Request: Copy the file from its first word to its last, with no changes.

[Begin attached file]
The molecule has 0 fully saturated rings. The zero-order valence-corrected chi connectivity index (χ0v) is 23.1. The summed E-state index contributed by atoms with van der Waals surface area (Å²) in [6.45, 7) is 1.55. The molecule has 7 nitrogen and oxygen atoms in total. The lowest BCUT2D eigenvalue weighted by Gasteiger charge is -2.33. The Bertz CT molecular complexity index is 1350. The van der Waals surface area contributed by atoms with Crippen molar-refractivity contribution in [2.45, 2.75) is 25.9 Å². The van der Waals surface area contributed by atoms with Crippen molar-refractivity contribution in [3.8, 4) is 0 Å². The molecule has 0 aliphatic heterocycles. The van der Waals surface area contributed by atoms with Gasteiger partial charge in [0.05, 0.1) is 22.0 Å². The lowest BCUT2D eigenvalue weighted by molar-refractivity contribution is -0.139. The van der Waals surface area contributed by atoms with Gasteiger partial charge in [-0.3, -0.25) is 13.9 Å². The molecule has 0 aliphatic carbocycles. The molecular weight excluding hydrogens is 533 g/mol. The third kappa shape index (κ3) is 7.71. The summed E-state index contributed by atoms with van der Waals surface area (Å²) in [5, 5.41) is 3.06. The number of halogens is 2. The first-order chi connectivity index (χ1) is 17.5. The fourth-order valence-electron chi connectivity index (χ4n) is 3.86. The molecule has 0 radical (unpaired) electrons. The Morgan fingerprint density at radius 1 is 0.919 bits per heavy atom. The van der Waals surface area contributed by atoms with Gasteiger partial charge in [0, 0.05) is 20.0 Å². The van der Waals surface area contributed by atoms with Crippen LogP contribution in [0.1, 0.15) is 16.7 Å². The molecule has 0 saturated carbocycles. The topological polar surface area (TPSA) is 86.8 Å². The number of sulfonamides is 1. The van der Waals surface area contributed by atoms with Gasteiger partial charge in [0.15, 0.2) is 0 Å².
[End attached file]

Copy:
The molecule has 0 fully saturated rings. The zero-order valence-corrected chi connectivity index (χ0v) is 23.1. The summed E-state index contributed by atoms with van der Waals surface area (Å²) in [6.45, 7) is 1.55. The molecule has 7 nitrogen and oxygen atoms in total. The lowest BCUT2D eigenvalue weighted by Gasteiger charge is -2.33. The Bertz CT molecular complexity index is 1350. The van der Waals surface area contributed by atoms with Crippen molar-refractivity contribution in [2.45, 2.75) is 25.9 Å². The van der Waals surface area contributed by atoms with Crippen molar-refractivity contribution in [3.8, 4) is 0 Å². The molecule has 0 aliphatic heterocycles. The van der Waals surface area contributed by atoms with Gasteiger partial charge in [0.05, 0.1) is 22.0 Å². The lowest BCUT2D eigenvalue weighted by molar-refractivity contribution is -0.139. The van der Waals surface area contributed by atoms with Gasteiger partial charge in [-0.3, -0.25) is 13.9 Å². The molecule has 0 aliphatic carbocycles. The molecular weight excluding hydrogens is 533 g/mol. The third kappa shape index (κ3) is 7.71. The summed E-state index contributed by atoms with van der Waals surface area (Å²) in [5, 5.41) is 3.06. The number of halogens is 2. The first-order chi connectivity index (χ1) is 17.5. The fourth-order valence-electron chi connectivity index (χ4n) is 3.86. The molecule has 0 radical (unpaired) electrons. The Morgan fingerprint density at radius 1 is 0.919 bits per heavy atom. The van der Waals surface area contributed by atoms with Gasteiger partial charge in [0, 0.05) is 20.0 Å². The van der Waals surface area contributed by atoms with Crippen LogP contribution in [0.1, 0.15) is 16.7 Å². The molecule has 0 saturated carbocycles. The topological polar surface area (TPSA) is 86.8 Å². The number of sulfonamides is 1. The van der Waals surface area contributed by atoms with Gasteiger partial charge in [0.15, 0.2) is 0 Å².